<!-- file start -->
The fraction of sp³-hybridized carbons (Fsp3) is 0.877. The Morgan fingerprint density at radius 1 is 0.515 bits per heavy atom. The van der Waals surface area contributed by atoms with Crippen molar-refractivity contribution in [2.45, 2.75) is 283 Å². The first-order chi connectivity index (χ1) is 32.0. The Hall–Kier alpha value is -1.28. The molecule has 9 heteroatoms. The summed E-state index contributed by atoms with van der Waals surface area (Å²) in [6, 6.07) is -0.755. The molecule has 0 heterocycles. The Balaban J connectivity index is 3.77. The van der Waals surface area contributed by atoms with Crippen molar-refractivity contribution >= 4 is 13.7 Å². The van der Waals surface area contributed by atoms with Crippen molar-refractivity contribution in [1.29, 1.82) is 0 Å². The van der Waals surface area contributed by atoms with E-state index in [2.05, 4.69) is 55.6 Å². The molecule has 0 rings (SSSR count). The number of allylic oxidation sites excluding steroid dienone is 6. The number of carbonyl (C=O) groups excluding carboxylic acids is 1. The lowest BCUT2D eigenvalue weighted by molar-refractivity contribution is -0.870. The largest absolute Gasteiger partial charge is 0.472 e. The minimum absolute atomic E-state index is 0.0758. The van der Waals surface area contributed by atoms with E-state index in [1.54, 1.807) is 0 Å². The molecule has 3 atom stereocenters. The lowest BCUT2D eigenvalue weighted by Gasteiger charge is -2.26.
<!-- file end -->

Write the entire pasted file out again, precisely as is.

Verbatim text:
The fraction of sp³-hybridized carbons (Fsp3) is 0.877. The Morgan fingerprint density at radius 1 is 0.515 bits per heavy atom. The van der Waals surface area contributed by atoms with Crippen molar-refractivity contribution in [2.45, 2.75) is 283 Å². The first-order chi connectivity index (χ1) is 32.0. The Hall–Kier alpha value is -1.28. The molecule has 9 heteroatoms. The summed E-state index contributed by atoms with van der Waals surface area (Å²) in [6, 6.07) is -0.755. The molecule has 0 heterocycles. The Balaban J connectivity index is 3.77. The van der Waals surface area contributed by atoms with Crippen molar-refractivity contribution >= 4 is 13.7 Å². The van der Waals surface area contributed by atoms with Crippen molar-refractivity contribution in [1.29, 1.82) is 0 Å². The van der Waals surface area contributed by atoms with E-state index in [2.05, 4.69) is 55.6 Å². The molecule has 0 rings (SSSR count). The number of allylic oxidation sites excluding steroid dienone is 6. The number of carbonyl (C=O) groups excluding carboxylic acids is 1. The lowest BCUT2D eigenvalue weighted by molar-refractivity contribution is -0.870. The largest absolute Gasteiger partial charge is 0.472 e. The minimum absolute atomic E-state index is 0.0758. The van der Waals surface area contributed by atoms with E-state index in [1.54, 1.807) is 0 Å². The molecule has 3 atom stereocenters. The lowest BCUT2D eigenvalue weighted by Gasteiger charge is -2.26.